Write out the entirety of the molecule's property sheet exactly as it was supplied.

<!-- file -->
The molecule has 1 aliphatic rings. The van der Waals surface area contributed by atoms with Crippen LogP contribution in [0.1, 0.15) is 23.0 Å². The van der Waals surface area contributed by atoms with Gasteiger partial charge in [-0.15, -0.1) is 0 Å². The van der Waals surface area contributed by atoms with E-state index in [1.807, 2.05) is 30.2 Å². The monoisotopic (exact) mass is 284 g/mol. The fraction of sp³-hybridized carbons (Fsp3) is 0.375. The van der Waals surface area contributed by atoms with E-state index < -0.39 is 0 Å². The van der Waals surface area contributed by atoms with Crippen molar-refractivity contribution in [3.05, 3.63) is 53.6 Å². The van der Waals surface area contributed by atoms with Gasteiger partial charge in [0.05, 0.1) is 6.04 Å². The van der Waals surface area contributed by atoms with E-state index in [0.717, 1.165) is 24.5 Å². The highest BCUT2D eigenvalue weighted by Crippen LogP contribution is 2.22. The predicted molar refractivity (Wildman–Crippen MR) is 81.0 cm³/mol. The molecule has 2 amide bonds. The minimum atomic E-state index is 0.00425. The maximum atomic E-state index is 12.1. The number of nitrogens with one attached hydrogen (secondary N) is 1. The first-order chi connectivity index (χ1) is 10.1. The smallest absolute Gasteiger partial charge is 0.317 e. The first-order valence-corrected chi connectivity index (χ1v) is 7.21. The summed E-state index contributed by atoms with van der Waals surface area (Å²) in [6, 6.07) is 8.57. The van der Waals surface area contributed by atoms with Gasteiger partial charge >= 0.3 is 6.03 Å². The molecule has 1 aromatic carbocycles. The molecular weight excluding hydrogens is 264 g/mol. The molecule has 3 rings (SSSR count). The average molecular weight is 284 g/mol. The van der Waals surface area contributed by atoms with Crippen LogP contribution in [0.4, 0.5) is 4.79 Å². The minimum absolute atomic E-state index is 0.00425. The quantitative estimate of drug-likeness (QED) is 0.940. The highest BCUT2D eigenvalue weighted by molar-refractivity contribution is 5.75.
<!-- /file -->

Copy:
The molecule has 1 aliphatic rings. The van der Waals surface area contributed by atoms with Crippen LogP contribution in [0.1, 0.15) is 23.0 Å². The van der Waals surface area contributed by atoms with Gasteiger partial charge in [-0.15, -0.1) is 0 Å². The van der Waals surface area contributed by atoms with E-state index in [1.807, 2.05) is 30.2 Å². The monoisotopic (exact) mass is 284 g/mol. The fraction of sp³-hybridized carbons (Fsp3) is 0.375. The van der Waals surface area contributed by atoms with E-state index < -0.39 is 0 Å². The van der Waals surface area contributed by atoms with Crippen molar-refractivity contribution in [3.05, 3.63) is 53.6 Å². The van der Waals surface area contributed by atoms with Gasteiger partial charge in [0.05, 0.1) is 6.04 Å². The van der Waals surface area contributed by atoms with E-state index in [0.717, 1.165) is 24.5 Å². The highest BCUT2D eigenvalue weighted by Crippen LogP contribution is 2.22. The predicted molar refractivity (Wildman–Crippen MR) is 81.0 cm³/mol. The molecule has 2 amide bonds. The minimum atomic E-state index is 0.00425. The maximum atomic E-state index is 12.1. The number of nitrogens with one attached hydrogen (secondary N) is 1. The first-order chi connectivity index (χ1) is 10.1. The smallest absolute Gasteiger partial charge is 0.317 e. The first-order valence-corrected chi connectivity index (χ1v) is 7.21. The summed E-state index contributed by atoms with van der Waals surface area (Å²) in [6, 6.07) is 8.57. The van der Waals surface area contributed by atoms with Gasteiger partial charge >= 0.3 is 6.03 Å². The molecule has 1 aromatic carbocycles. The molecular weight excluding hydrogens is 264 g/mol. The molecule has 3 rings (SSSR count). The average molecular weight is 284 g/mol. The van der Waals surface area contributed by atoms with Crippen LogP contribution in [0.4, 0.5) is 4.79 Å². The minimum absolute atomic E-state index is 0.00425. The quantitative estimate of drug-likeness (QED) is 0.940. The highest BCUT2D eigenvalue weighted by molar-refractivity contribution is 5.75.